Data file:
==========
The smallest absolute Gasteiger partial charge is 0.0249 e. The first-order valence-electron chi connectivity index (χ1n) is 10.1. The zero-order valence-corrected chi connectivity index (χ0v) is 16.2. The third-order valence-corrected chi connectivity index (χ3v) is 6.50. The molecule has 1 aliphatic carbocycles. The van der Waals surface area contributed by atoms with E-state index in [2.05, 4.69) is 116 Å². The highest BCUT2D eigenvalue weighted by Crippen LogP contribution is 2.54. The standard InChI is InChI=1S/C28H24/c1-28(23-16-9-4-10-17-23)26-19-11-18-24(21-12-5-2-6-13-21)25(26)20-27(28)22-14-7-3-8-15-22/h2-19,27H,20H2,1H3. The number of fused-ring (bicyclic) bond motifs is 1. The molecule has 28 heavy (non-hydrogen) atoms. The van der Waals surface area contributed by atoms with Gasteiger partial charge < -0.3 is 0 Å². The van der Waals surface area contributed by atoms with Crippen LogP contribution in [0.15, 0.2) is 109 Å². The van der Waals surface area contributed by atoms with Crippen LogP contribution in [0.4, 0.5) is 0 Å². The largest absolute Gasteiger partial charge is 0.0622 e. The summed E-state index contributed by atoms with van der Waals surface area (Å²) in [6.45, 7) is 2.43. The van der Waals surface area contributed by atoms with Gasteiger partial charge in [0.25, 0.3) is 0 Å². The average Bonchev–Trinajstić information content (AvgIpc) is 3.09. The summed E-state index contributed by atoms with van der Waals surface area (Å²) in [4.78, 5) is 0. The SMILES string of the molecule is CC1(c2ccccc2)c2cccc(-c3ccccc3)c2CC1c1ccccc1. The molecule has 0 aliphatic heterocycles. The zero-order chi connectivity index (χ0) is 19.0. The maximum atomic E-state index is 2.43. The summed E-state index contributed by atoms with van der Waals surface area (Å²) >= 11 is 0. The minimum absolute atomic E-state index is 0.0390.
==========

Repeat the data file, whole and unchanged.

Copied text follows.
The smallest absolute Gasteiger partial charge is 0.0249 e. The first-order valence-electron chi connectivity index (χ1n) is 10.1. The zero-order valence-corrected chi connectivity index (χ0v) is 16.2. The third-order valence-corrected chi connectivity index (χ3v) is 6.50. The molecule has 1 aliphatic carbocycles. The van der Waals surface area contributed by atoms with E-state index in [2.05, 4.69) is 116 Å². The highest BCUT2D eigenvalue weighted by Crippen LogP contribution is 2.54. The standard InChI is InChI=1S/C28H24/c1-28(23-16-9-4-10-17-23)26-19-11-18-24(21-12-5-2-6-13-21)25(26)20-27(28)22-14-7-3-8-15-22/h2-19,27H,20H2,1H3. The number of fused-ring (bicyclic) bond motifs is 1. The molecule has 28 heavy (non-hydrogen) atoms. The van der Waals surface area contributed by atoms with Gasteiger partial charge < -0.3 is 0 Å². The van der Waals surface area contributed by atoms with Crippen LogP contribution in [0.15, 0.2) is 109 Å². The van der Waals surface area contributed by atoms with Crippen LogP contribution in [0.4, 0.5) is 0 Å². The largest absolute Gasteiger partial charge is 0.0622 e. The summed E-state index contributed by atoms with van der Waals surface area (Å²) in [6.45, 7) is 2.43. The van der Waals surface area contributed by atoms with Gasteiger partial charge in [0.25, 0.3) is 0 Å². The average Bonchev–Trinajstić information content (AvgIpc) is 3.09. The summed E-state index contributed by atoms with van der Waals surface area (Å²) in [4.78, 5) is 0. The SMILES string of the molecule is CC1(c2ccccc2)c2cccc(-c3ccccc3)c2CC1c1ccccc1. The molecule has 0 aliphatic heterocycles. The zero-order chi connectivity index (χ0) is 19.0. The maximum atomic E-state index is 2.43. The summed E-state index contributed by atoms with van der Waals surface area (Å²) >= 11 is 0. The minimum absolute atomic E-state index is 0.0390.